- Hercules sets himself on fire, after his wife, Deianira, gives him a poisoned shirt in the hopes that he would remain faithful (Boenig and Taylor 159).
Socrates’s wife, Xantippa, throwing urine on his head. “He sits still, as if he were dead,” (729-30).
Clytemnestra conspiring with her paramour and murdering her husband, Agamemnon, upon his return from war (Boenig and Taylor 160).
When Amphiaraus hides in order to avoid a mandatory draft, his wife, Eriphyle, betrays his hiding place for a brooch of gold, and Amphiaraus is consequently killed on the battlefield (741-45).
Jankyn goes on to tell the Wife about other women who poisoned their husbands for political prominence and to avenge being cheated on. There is also more than one instance of murder via botched love potion. Perhaps the most grisly of these tales is when Jankyn speaks of an unidentified woman killing her husband and then proceeding to have sex with her lover next to the deceased’s corpse.
If we treat The Canterbury Tales as a contained piece of poetry, whether it does or doesn’t parallel reality, it nonetheless presents narratives of men being forsaken and murdered by women. Further, as we turn to the assault scene between the Wife and Jankyn, an uncanny and perplexing result becomes of it: Jankyn’s submission to the Wife.
After hearing the complete aforementioned stories and more, the Wife gets so angry at Jankyn that she rips a page out of his book and punches him on the cheek so forcefully that he falls backward. In a moment of instigated anger, he gets up and hits her on the head, making her deaf in one ear. She falls to the floor, feigning death (or perhaps she was actually knocked unconscious). In a dramatic moment of utter nonsense, the Wife accuses Jankyn of having killed her for her land, and then goes on to kiss him one last time before she “dies.” It is important to note that as the Wife recounts this story to her fellow pilgrims, she puts emphasis on how “gently” Jankyn kneels beside her, begs for forgiveness, (she then hits him on the cheek, again, and pretends to be dying, again). Ultimately, Jankyn grants the Wife absolute sovereignty over their estate and domestic life, burns his Book of Wicked Wives, and they (supposedly) live happily ever after.
Chaucer is known for his sense of humor. The assault scene in the Wife’s Prologue might be hilarious in its incoherence, except when one begins to look at what really happened during this quarrel. Drawing from the Wife’s unreliability as a narrator and her desire for absolute power over men, we can conclude that many, if not all, of the details she recounts are either entirely fabricated or edited to meet her needs.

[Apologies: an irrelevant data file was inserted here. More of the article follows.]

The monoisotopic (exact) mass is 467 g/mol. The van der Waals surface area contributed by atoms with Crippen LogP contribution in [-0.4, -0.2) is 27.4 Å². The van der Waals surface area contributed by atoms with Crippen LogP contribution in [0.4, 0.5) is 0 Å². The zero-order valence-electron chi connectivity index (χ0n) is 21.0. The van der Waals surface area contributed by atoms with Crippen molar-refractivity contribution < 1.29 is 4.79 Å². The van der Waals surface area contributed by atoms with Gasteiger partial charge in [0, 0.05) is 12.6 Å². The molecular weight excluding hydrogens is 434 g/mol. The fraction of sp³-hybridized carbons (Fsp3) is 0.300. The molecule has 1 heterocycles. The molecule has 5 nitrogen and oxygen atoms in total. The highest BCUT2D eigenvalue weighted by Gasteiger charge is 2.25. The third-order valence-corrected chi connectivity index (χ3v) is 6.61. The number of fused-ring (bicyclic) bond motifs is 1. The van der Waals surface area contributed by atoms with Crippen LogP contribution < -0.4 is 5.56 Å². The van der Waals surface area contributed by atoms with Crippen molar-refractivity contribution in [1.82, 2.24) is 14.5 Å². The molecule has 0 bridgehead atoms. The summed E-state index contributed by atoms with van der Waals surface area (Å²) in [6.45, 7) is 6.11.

Most suspicious is what makes Jankyn have such a sudden change of heart; strong enough to burn his beloved book and submit all of his independence to the Wife who just punched him (twice). This can easily be read as an example of the actual dominance women hold over men, especially when they’ve committed perhaps the most condemned of actions: hitting a woman. Plausibly, this is enough for Jankyn to give up all of his freedom and livelihood. If anything, we can see how Chaucer explicitly initiates narratives of male victimization and consequently exemplifies their erasures through the burning of the book, but also through Jankyn’s Othering into a position of silent obedience.
In medieval times, misogyny (which consisted mostly of philosophers and theologians claiming that women were inferior to men) and agents of misandry (chivalry, matrimony, and pretty much everything the Wife says) existed on separate spheres. They were then, and still are now, forms of bigotry that have no relation to each other, except when feminists say misogyny! at the expense of misandry! Thus, erasure of violence against men perpetuates. Chaucer’s Wife of Bath is the epitome of misandry, and in a cleverly ironic narrative construction, her Prologue both emphasizes male victimization and shows how easily, seamlessly, and without question it undergoes erasure.
Chaucer, Geoffrey. The Canterbury Tales. “The Wife of Bath’s Prologue.” Edited by Robert Boenig and Andrew Taylor. Broadview, 2012, pp. 147-162.
The featured image depicts an 1812 painting of the wife of Bath by Swiss painter Henry Fuseli.